Border Officials Seize Ivermectin Pills and Fake Vaccine Cards

·4 min read
Carlos Avila Gonzalez/The San Francisco Chronicle via Getty Images
Carlos Avila Gonzalez/The San Francisco Chronicle via Getty Images

Customs and Border Protection officials in Chicago seized multiple shipments of fake vaccine cards en route from China to Texas on Monday, as anti-vaxxers continue to attempt to skirt vaccine mandates around the country.

In addition to the fake vaccine cards, which were labeled in shipment logs as greeting cards, CBP officials also seized multiple packages from China and Mexico containing Ivermectin pills, a horse medicine that many anti-vaxxers have been taking as a way to treat or prevent COVID-19, according to a CBP announcement.

Prescriptions for Ivermectin have been difficult to obtain in the U.S.—scientists have warned against using it as a treatment, and there’s no evidence that it’s an effective coronavirus cure—and shortages of Ivermectin for horses, which can be obtained over-the-counter, has sent some people hunting for the goods abroad.

One of the seized Ivermectin packages falsely claimed to contain decorative beads in an apparent attempt to get past U.S. authorities. But the subterfuge failed when CBP officials more closely examined the shipment, X-rayed it, and notified the Food and Drug Administration’s Office of Criminal Investigation of the seizure.

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It’s the latest development in an ongoing death spiral of anti-vaxxers who refuse to get the life-saving coronavirus vaccine but who are increasingly facing both requirements to show proof of vaccination as well as deadly infections they desperately want to fight without being vaccinated.

Attempting to prove vaccination without getting the jab itself could be as simple as printing out cards that look like the cards from the Centers for Disease Control and Prevention, analysts have noted. But criminals have stepped in with their own elaborate scams to send shipments to the United States, and some Americans in Texas appear to have bought it, according to the CBP.

It’s a workaround that U.S. officials are trying to nip in the bud, and already CBP has seized thousands of counterfeit COVID-19 vaccine cards.

“Our CBP officers continue the fight against these crooks who are using this pandemic to make a profit by selling these fraudulent documents,” LaFonda Sutton-Burke, the director for Field Operations in Chicago’s CBP Field Office, said in a statement. “I’m very proud that our officers are able to intercept these dangerous shipments and keep our communities safe.”

The news of the continued efforts to get fake vaccine cards comes weeks after President Joe Biden announced a vaccine mandate for private sector businesses with more than 100 employees. Soon after he made the announcement, criminals and scammers jumped in the ring and began raising prices for fake vaccine cards on underground forums.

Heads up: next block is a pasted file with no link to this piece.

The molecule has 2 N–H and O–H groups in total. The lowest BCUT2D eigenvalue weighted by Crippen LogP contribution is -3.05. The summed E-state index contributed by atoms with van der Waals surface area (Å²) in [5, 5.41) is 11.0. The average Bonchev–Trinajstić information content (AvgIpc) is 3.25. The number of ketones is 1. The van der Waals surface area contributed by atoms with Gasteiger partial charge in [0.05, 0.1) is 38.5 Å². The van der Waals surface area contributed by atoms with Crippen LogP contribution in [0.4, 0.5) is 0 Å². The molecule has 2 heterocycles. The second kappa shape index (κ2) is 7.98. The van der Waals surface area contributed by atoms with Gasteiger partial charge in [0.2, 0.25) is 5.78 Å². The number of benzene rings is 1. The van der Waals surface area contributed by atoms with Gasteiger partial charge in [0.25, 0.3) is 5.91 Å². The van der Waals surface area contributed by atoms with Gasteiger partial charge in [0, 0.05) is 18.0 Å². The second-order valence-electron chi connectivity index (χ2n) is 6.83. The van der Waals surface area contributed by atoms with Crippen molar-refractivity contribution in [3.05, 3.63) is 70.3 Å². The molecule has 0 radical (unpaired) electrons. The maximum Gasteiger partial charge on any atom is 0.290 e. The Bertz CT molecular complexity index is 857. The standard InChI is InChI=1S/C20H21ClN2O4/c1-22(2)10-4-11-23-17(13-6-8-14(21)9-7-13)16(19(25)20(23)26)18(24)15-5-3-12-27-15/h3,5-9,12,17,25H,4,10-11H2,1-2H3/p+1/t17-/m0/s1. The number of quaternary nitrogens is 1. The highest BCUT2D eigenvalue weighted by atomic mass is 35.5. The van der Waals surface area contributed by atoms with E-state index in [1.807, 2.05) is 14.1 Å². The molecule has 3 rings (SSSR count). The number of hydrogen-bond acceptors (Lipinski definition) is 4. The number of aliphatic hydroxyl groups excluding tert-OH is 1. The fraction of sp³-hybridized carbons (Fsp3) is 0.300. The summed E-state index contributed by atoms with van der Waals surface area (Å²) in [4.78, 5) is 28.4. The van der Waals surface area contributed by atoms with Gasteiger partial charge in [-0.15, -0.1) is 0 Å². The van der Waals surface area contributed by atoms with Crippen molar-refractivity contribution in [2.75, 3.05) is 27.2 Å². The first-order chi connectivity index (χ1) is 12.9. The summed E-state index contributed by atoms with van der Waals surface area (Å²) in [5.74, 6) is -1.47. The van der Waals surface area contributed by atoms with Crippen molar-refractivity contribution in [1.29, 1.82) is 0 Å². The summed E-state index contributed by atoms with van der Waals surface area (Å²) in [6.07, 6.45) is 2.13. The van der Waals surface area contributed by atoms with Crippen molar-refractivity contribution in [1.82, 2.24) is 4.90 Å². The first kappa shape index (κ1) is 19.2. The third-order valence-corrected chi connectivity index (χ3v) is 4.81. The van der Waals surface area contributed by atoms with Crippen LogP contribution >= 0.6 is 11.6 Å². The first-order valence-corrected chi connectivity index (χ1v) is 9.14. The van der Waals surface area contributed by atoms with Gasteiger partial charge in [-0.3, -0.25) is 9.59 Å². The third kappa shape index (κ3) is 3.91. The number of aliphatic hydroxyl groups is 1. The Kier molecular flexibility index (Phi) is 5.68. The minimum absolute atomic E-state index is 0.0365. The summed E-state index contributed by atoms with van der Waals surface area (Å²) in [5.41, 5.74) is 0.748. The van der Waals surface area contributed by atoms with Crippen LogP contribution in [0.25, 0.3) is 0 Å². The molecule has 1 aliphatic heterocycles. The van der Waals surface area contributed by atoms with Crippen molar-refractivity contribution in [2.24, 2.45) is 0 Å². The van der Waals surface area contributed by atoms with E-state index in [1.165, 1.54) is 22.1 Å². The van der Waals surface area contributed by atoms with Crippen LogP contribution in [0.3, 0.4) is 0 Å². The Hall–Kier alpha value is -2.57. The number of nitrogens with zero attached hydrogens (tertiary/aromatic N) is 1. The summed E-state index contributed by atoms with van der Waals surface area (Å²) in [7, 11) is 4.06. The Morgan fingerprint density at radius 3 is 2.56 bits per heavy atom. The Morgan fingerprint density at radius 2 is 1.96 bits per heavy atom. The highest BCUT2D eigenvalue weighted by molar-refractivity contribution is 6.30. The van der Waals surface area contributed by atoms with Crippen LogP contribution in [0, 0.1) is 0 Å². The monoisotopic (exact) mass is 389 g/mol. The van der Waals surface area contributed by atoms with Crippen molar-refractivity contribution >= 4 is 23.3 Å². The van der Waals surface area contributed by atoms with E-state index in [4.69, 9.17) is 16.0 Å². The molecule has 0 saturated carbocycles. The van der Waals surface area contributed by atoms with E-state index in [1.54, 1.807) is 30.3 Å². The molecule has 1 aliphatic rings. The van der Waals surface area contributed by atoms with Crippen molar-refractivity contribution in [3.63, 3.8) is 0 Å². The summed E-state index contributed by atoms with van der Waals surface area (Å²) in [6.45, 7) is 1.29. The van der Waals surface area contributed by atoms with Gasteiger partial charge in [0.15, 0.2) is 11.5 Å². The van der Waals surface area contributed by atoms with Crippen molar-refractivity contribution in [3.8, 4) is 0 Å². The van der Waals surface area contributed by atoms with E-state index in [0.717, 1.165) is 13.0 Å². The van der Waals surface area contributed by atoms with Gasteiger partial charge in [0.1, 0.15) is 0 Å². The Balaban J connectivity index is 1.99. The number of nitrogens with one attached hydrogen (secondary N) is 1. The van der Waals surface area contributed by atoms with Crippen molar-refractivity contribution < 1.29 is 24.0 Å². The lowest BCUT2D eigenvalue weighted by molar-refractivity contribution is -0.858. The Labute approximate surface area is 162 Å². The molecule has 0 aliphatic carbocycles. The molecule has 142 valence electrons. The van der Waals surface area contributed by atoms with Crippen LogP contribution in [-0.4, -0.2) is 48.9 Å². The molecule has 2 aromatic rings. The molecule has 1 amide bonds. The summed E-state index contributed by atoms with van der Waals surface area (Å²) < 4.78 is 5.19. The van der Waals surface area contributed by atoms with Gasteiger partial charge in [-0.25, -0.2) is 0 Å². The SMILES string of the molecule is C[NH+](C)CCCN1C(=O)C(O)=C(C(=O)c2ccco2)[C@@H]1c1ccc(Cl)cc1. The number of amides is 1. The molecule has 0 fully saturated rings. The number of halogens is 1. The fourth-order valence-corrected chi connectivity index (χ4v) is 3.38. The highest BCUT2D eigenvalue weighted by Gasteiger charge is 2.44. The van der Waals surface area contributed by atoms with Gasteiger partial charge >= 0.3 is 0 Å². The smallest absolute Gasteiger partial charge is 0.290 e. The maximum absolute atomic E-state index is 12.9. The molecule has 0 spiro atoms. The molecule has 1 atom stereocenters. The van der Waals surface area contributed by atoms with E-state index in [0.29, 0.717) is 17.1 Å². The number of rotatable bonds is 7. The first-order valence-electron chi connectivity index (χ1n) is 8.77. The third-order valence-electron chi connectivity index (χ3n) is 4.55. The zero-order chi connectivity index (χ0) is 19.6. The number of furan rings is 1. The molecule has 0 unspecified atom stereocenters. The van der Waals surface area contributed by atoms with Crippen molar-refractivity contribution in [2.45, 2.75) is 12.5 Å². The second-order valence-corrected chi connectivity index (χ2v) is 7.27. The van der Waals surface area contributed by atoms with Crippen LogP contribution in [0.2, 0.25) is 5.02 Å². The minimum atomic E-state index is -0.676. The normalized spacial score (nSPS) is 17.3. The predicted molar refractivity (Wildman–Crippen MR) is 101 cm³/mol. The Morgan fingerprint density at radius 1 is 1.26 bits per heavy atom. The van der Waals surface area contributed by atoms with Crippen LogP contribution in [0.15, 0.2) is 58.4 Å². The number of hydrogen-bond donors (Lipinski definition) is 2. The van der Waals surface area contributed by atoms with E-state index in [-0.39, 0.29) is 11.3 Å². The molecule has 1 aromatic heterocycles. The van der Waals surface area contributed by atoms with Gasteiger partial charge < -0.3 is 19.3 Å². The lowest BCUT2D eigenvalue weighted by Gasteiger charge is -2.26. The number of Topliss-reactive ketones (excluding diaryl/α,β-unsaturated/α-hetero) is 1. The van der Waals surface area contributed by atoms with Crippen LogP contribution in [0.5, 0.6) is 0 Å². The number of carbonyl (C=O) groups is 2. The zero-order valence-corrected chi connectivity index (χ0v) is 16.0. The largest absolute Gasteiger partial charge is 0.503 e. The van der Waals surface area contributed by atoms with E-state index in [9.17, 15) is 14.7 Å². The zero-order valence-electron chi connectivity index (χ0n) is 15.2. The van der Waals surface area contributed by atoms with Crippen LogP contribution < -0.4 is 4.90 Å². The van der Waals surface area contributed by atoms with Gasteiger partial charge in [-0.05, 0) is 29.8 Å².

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In recent days, prices on Telegram groups focused on imitation vaccine cards for the U.S. have shot up, according to data Israeli security firm Check Point shared exclusively with The Daily Beast.

The price of a counterfeit CDC vaccine card sold on Telegram now costs approximately $250, a 150 percent increase from the prices of fake cards just before Biden made his announcement, security researchers from Check Point told The Daily Beast.

The number of sellers working to peddle counterfeit vaccine cards on Telegram has also increased in recent days: Just weeks ago there were 10,000 sellers, but that number has increased to more than 15,000 as of Tuesday, according to Check Point, which was founded by veterans of an elite cyber unit of Israel’s military intelligence directorate.

The number of subscribers per Telegram group peddling fake cards on average jumped to 170,000, a spokesperson for Check Point told The Daily Beast. Just this August the number of subscribers per Telegram group hovered around 15,000, Check Point said.

“There’s clear velocity in the black market, and it looks like more people have taken interest in both the seller and the buyer side,” Check Point spokesperson Ekram Ahmed told The Daily Beast.

Cybercriminals have been working to take advantage of fears surrounding the COVID-19 pandemic since the earliest days of the virus’ spread, security researchers told The Daily Beast.

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At first, scams focused on cashing in on getting unwitting or desperate buyers to purchase fake COVID-19 tests and unproven treatments. As the pandemic progressed and people were able to get legitimate vaccines, however, the market has expanded to include other swindles, according to an analysis from Flashpoint researchers that was shared with The Daily Beast.

“Once the real vaccines were widely available, these particular scams tailed off and much of the illicit activity morphed into fake tests, fake vaccine cards, and some fake homemade remedies,” a spokesperson for Flashpoint told The Daily Beast.

Scammers have also been profiting off of fake negative test results and scams relating to government relief programs implemented during the pandemic, according to Flashpoint.

Scammers taking advantage of fear in any circumstance can appear callous, but the scams peddling dubious COVID-19 treatments and fake vaccine cards as primarily unvaccinated people fill beds in overwhelmed hospitals can feel especially cruel.

“These shipments are concerning. These were seized in just one night and you have to wonder if this trend will continue,” CBP’s Chicago Area Port Director, Shane Campbell, said in a statement.

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